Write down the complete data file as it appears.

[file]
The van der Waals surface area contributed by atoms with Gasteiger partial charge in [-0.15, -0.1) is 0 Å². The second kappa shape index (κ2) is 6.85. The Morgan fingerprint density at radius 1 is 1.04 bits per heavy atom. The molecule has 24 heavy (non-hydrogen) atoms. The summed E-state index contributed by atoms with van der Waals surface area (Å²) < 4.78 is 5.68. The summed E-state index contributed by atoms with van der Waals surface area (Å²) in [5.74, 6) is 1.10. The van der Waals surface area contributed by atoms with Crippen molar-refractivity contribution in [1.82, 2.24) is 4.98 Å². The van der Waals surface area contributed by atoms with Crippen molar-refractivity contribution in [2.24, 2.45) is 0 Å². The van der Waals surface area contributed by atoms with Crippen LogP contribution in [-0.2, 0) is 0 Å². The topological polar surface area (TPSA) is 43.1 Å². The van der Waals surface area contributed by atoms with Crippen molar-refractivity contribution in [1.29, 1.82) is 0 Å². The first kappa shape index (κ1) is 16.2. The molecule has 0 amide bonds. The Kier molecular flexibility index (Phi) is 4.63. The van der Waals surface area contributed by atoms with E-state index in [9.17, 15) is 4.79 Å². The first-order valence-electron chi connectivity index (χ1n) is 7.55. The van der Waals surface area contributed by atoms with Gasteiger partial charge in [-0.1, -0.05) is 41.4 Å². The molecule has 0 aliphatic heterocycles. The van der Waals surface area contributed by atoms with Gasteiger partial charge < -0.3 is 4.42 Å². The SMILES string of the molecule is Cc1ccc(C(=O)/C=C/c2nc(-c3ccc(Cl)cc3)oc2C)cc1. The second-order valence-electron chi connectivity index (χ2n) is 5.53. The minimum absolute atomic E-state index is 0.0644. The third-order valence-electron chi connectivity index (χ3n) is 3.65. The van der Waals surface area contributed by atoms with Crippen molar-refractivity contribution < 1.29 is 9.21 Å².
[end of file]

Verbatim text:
The van der Waals surface area contributed by atoms with Gasteiger partial charge in [-0.15, -0.1) is 0 Å². The second kappa shape index (κ2) is 6.85. The Morgan fingerprint density at radius 1 is 1.04 bits per heavy atom. The molecule has 24 heavy (non-hydrogen) atoms. The summed E-state index contributed by atoms with van der Waals surface area (Å²) < 4.78 is 5.68. The summed E-state index contributed by atoms with van der Waals surface area (Å²) in [5.74, 6) is 1.10. The van der Waals surface area contributed by atoms with Crippen molar-refractivity contribution in [1.82, 2.24) is 4.98 Å². The van der Waals surface area contributed by atoms with Crippen molar-refractivity contribution in [2.24, 2.45) is 0 Å². The van der Waals surface area contributed by atoms with Crippen LogP contribution in [-0.2, 0) is 0 Å². The topological polar surface area (TPSA) is 43.1 Å². The van der Waals surface area contributed by atoms with Crippen molar-refractivity contribution in [1.29, 1.82) is 0 Å². The first kappa shape index (κ1) is 16.2. The molecule has 0 amide bonds. The Kier molecular flexibility index (Phi) is 4.63. The van der Waals surface area contributed by atoms with E-state index in [9.17, 15) is 4.79 Å². The first-order valence-electron chi connectivity index (χ1n) is 7.55. The van der Waals surface area contributed by atoms with Gasteiger partial charge in [-0.1, -0.05) is 41.4 Å². The molecule has 0 aliphatic heterocycles. The van der Waals surface area contributed by atoms with Gasteiger partial charge < -0.3 is 4.42 Å². The SMILES string of the molecule is Cc1ccc(C(=O)/C=C/c2nc(-c3ccc(Cl)cc3)oc2C)cc1. The second-order valence-electron chi connectivity index (χ2n) is 5.53. The minimum absolute atomic E-state index is 0.0644. The third-order valence-electron chi connectivity index (χ3n) is 3.65. The van der Waals surface area contributed by atoms with Crippen molar-refractivity contribution < 1.29 is 9.21 Å².